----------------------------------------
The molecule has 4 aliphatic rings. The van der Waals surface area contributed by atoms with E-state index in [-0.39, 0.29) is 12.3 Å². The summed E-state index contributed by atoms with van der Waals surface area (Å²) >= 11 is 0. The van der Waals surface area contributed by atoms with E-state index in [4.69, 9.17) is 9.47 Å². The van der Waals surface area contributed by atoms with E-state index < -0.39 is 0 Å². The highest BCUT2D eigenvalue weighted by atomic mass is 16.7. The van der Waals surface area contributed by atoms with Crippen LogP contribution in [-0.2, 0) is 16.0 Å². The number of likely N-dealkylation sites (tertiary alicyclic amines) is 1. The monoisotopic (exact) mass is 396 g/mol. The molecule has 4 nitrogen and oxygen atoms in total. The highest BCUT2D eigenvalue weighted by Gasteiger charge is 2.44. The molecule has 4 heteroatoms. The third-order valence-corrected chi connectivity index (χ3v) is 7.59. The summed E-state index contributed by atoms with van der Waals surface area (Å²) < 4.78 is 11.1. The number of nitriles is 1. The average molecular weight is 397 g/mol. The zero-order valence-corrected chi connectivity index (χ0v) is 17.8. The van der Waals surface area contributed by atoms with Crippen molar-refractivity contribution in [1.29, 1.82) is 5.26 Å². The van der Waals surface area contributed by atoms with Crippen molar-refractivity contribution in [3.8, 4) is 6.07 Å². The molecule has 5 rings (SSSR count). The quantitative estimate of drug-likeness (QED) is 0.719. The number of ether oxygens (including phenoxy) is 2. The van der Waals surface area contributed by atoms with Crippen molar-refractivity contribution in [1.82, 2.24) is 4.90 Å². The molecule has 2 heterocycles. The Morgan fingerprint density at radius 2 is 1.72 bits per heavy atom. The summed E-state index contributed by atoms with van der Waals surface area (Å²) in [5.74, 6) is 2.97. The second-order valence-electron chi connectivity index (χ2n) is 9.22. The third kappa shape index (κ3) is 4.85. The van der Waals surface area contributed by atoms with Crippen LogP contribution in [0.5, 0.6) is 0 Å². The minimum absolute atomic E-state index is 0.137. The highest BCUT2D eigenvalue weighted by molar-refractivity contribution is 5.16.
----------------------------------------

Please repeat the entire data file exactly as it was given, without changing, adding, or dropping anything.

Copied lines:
The molecule has 4 aliphatic rings. The van der Waals surface area contributed by atoms with E-state index in [-0.39, 0.29) is 12.3 Å². The summed E-state index contributed by atoms with van der Waals surface area (Å²) >= 11 is 0. The van der Waals surface area contributed by atoms with E-state index in [4.69, 9.17) is 9.47 Å². The van der Waals surface area contributed by atoms with E-state index < -0.39 is 0 Å². The highest BCUT2D eigenvalue weighted by atomic mass is 16.7. The van der Waals surface area contributed by atoms with Crippen LogP contribution in [-0.2, 0) is 16.0 Å². The number of likely N-dealkylation sites (tertiary alicyclic amines) is 1. The monoisotopic (exact) mass is 396 g/mol. The molecule has 4 nitrogen and oxygen atoms in total. The highest BCUT2D eigenvalue weighted by Gasteiger charge is 2.44. The molecule has 4 heteroatoms. The third-order valence-corrected chi connectivity index (χ3v) is 7.59. The summed E-state index contributed by atoms with van der Waals surface area (Å²) < 4.78 is 11.1. The number of nitriles is 1. The average molecular weight is 397 g/mol. The zero-order valence-corrected chi connectivity index (χ0v) is 17.8. The van der Waals surface area contributed by atoms with Crippen molar-refractivity contribution in [1.29, 1.82) is 5.26 Å². The van der Waals surface area contributed by atoms with Crippen molar-refractivity contribution in [3.8, 4) is 6.07 Å². The molecule has 5 rings (SSSR count). The quantitative estimate of drug-likeness (QED) is 0.719. The number of ether oxygens (including phenoxy) is 2. The van der Waals surface area contributed by atoms with Crippen molar-refractivity contribution in [1.82, 2.24) is 4.90 Å². The molecule has 2 heterocycles. The Morgan fingerprint density at radius 2 is 1.72 bits per heavy atom. The summed E-state index contributed by atoms with van der Waals surface area (Å²) in [5.74, 6) is 2.97. The second-order valence-electron chi connectivity index (χ2n) is 9.22. The third kappa shape index (κ3) is 4.85. The van der Waals surface area contributed by atoms with Crippen LogP contribution in [0.5, 0.6) is 0 Å². The minimum absolute atomic E-state index is 0.137. The highest BCUT2D eigenvalue weighted by molar-refractivity contribution is 5.16.